Over the next six years, he found himself in one seemingly hopeless situation after another. No matter what he did, he could never live up to his extravagant salary at the Express - and then the team went bankrupt. He went to the inept Tampa Bay Buccaneers, where no quarterback has ever shined. Then he moved on to the tense battleground of the San Francisco 49ers, where he set himself for his toughest battle and his greatest potential for failure: replacing the legendary Joe Montana.

Montana's is the only name that elicits a grimace from the diplomatic Youngs. "I always like to see people who are in tough situations act with class," Grit says, referring to Montana's cold shoulder toward Young. "That's what disappointed me about that situation." He mentions how quarterback Steve DeBerg in Tampa Bay took his son into his home and helped him learn the system. He mentioned how Phil Simms in New York seemed supportive of Jeff Hostetler when Hostetler replaced him. "I've always appreciated people who act with class," Grit says.

So he joined Young's agent, Leigh Steinberg, in encouraging Steve to leave the 49ers when his contract was up several years ago. "But I also knew he liked San Francisco and he didn't move very well," Grit says. "I didn't want to make the decision for him. I'd done that and suffered for it."

For Young's part, there was never any question he would stay with the 49ers. He knew if he left he would end up on a hopeless team, and he had been there already. "I'd rather go be a lawyer," he says. So he signed up for another tour of duty in Montana's shadow, biding his time, keeping his mouth closed when fans and even the 49ers talked of trading him after he had just won the league's MVP award for the 1992 season while Montana was injured. Not until Montana left for Kansas City in 1993 was Young officially anointed the starting quarterback.

"It's tough. It's hard. But you get used to it," Young says. "It's like if you drive a car 110 miles per hour for long enough, you go 55 and it's seems like you're crawling. You get used to the speed in the same way you get used to the criticism and the scrutiny. You almost become comfortable with it.

"I've been able to put everything in perspective the last couple years. Now when something comes in and hits me, it doesn't go all the way to the center."

It helps that he has won four NFL passing titles in his four years as a starter. And that he eclipsed Montana's record for touchdowns in a season. And that he won his second MVP award in three years. And that he set league records for passing efficiency and completion percentage.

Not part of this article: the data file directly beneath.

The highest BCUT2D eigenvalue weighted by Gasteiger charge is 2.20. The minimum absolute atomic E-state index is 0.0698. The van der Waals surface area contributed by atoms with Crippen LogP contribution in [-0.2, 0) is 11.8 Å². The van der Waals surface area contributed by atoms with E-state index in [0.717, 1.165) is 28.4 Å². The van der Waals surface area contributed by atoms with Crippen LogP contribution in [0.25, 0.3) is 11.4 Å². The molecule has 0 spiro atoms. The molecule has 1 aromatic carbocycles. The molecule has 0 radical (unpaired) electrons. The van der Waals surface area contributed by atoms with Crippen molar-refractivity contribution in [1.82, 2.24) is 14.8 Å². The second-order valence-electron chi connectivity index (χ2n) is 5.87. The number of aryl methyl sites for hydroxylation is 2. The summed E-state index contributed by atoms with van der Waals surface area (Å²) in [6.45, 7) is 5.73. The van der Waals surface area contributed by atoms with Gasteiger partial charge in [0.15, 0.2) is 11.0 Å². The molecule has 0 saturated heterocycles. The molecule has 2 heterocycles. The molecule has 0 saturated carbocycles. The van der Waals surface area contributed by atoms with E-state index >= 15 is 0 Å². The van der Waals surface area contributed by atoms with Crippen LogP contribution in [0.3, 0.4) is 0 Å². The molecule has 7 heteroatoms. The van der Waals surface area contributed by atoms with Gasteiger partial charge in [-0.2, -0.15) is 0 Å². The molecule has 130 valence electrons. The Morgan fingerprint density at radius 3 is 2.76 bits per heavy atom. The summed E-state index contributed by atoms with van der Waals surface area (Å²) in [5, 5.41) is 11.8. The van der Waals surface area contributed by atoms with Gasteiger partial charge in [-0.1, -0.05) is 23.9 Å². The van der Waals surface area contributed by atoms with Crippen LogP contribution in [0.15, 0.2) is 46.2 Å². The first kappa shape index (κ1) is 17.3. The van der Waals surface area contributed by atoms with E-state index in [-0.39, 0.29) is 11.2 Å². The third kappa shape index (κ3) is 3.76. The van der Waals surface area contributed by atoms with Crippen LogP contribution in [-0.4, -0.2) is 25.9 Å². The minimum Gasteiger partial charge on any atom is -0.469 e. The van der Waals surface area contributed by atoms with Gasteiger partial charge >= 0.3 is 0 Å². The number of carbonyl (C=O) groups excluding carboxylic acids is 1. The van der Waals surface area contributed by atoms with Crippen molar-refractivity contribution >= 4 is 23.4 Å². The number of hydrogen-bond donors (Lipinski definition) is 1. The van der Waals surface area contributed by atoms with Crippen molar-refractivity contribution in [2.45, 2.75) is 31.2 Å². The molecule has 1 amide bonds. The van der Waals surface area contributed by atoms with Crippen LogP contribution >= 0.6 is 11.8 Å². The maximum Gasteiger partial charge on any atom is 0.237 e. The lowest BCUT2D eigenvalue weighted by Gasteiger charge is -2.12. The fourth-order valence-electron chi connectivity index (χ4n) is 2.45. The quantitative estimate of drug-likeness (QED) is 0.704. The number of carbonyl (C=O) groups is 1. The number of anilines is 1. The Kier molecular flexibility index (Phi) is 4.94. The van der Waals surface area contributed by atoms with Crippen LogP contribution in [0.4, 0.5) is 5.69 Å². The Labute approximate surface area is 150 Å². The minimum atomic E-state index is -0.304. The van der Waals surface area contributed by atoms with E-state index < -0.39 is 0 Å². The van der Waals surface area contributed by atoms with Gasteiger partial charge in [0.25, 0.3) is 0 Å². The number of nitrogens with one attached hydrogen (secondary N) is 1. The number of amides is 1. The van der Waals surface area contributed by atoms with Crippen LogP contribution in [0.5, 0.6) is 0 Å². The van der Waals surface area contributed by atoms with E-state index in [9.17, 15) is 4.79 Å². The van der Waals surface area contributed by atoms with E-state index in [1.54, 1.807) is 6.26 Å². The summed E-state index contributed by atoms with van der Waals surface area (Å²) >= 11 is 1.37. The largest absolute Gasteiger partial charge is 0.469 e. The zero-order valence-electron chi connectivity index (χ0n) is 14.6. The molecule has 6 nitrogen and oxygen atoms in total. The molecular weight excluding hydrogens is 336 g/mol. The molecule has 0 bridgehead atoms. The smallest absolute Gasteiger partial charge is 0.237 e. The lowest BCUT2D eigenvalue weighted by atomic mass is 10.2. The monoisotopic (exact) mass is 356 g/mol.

Even so, he still had to hear the comparisons when the 49ers faced Montana's Chiefs this season and lost. Grit was watching at home while Sherry was finishing up some business at church. She told him to tape the first half and she would be home in time to watch the second half. By the second quarter, Grit called Sherry. "Don't come home," he told her. "You don't want to see this."

Sometime after the game, after Young had graciously told reporters, "Maybe the student still has something to learn from the master," he left a message on his parents' answering machine.

"Joe's a hero," he said, only half joking, "and I'm a schmuck."

Later, though, Young called the game a relief. "It seems like a lot of people moved on," he says.

MAYBE NOW YOUNG has paid enough penance. Maybe now he can be allowed the greatest reward in football, the Super Bowl. Just days before the 49ers' first playoff game of the season, Young indeed seems on the verge of the grand success for which he has seemed destined all his life. Yet because he is, as one friend called him, "such a common stick," he still doesn't cause a panic when he goes out in public. He doesn't draw the paparazzi the way his predecessor did.

One day this week after practice, Young walked into a Los Altos sandwich shop, ordered his lunch at the counter and went in search of a table. Seeing none clean, he bused one himself, carrying the dirty plates and cups to a bin atop the garbage can. He wiped the crumbs off the table with a napkin and sat down, waiting for the cashier to call his number.

He had barely finished half his lunch when a 7-year-old boy wearing a 49ers jersey marched up to the table to ask Young to sign a paper napkin. Though Young had been interrupted at least a dozen times already, he shook the boy's hand and scribbled his name yet again.

"I have Joe Montana's picture on my wall already," the child volunteered.

"Are you going to put this up there with it?" Young asked, smiling.

"I might."

"Well," said the quarterback, "give it some thought."